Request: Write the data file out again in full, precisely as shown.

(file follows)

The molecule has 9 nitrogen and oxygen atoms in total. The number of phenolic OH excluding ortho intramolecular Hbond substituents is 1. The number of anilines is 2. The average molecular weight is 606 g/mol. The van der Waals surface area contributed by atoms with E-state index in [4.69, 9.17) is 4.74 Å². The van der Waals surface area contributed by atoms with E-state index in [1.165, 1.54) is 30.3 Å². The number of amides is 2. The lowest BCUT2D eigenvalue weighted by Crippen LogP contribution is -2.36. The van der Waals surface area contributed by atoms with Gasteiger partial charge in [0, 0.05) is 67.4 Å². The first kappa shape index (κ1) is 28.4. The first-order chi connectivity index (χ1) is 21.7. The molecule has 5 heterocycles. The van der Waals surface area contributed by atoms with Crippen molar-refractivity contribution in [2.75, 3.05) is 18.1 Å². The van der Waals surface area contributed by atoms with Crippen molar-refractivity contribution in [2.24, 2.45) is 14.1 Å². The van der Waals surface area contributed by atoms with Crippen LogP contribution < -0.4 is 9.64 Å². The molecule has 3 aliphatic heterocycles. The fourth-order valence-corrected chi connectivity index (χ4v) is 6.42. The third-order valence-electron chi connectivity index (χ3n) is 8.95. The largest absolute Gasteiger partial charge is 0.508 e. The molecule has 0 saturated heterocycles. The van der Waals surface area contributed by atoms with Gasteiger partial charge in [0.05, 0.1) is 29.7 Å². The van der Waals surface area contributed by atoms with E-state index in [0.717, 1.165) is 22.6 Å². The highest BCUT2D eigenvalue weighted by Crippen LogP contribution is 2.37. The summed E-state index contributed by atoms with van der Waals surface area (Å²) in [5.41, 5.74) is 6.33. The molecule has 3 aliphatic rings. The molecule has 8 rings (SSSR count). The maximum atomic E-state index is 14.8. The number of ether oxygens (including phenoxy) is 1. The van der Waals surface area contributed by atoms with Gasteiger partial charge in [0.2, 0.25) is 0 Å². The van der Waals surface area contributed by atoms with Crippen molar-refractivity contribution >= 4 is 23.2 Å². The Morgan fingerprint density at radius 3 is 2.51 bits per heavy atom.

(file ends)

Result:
The molecule has 9 nitrogen and oxygen atoms in total. The number of phenolic OH excluding ortho intramolecular Hbond substituents is 1. The number of anilines is 2. The average molecular weight is 606 g/mol. The van der Waals surface area contributed by atoms with E-state index in [4.69, 9.17) is 4.74 Å². The van der Waals surface area contributed by atoms with E-state index in [1.165, 1.54) is 30.3 Å². The number of amides is 2. The lowest BCUT2D eigenvalue weighted by Crippen LogP contribution is -2.36. The van der Waals surface area contributed by atoms with Gasteiger partial charge in [0, 0.05) is 67.4 Å². The first kappa shape index (κ1) is 28.4. The first-order chi connectivity index (χ1) is 21.7. The molecule has 5 heterocycles. The van der Waals surface area contributed by atoms with Crippen molar-refractivity contribution in [2.75, 3.05) is 18.1 Å². The van der Waals surface area contributed by atoms with Crippen molar-refractivity contribution in [2.24, 2.45) is 14.1 Å². The van der Waals surface area contributed by atoms with Crippen LogP contribution < -0.4 is 9.64 Å². The molecule has 3 aliphatic heterocycles. The fourth-order valence-corrected chi connectivity index (χ4v) is 6.42. The third-order valence-electron chi connectivity index (χ3n) is 8.95. The largest absolute Gasteiger partial charge is 0.508 e. The molecule has 0 saturated heterocycles. The van der Waals surface area contributed by atoms with Gasteiger partial charge in [0.05, 0.1) is 29.7 Å². The van der Waals surface area contributed by atoms with E-state index in [0.717, 1.165) is 22.6 Å². The highest BCUT2D eigenvalue weighted by Crippen LogP contribution is 2.37. The summed E-state index contributed by atoms with van der Waals surface area (Å²) in [5.41, 5.74) is 6.33. The molecule has 3 aliphatic rings. The molecule has 8 rings (SSSR count). The maximum atomic E-state index is 14.8. The number of ether oxygens (including phenoxy) is 1. The van der Waals surface area contributed by atoms with Gasteiger partial charge in [0.2, 0.25) is 0 Å². The van der Waals surface area contributed by atoms with Crippen molar-refractivity contribution >= 4 is 23.2 Å². The Morgan fingerprint density at radius 3 is 2.51 bits per heavy atom.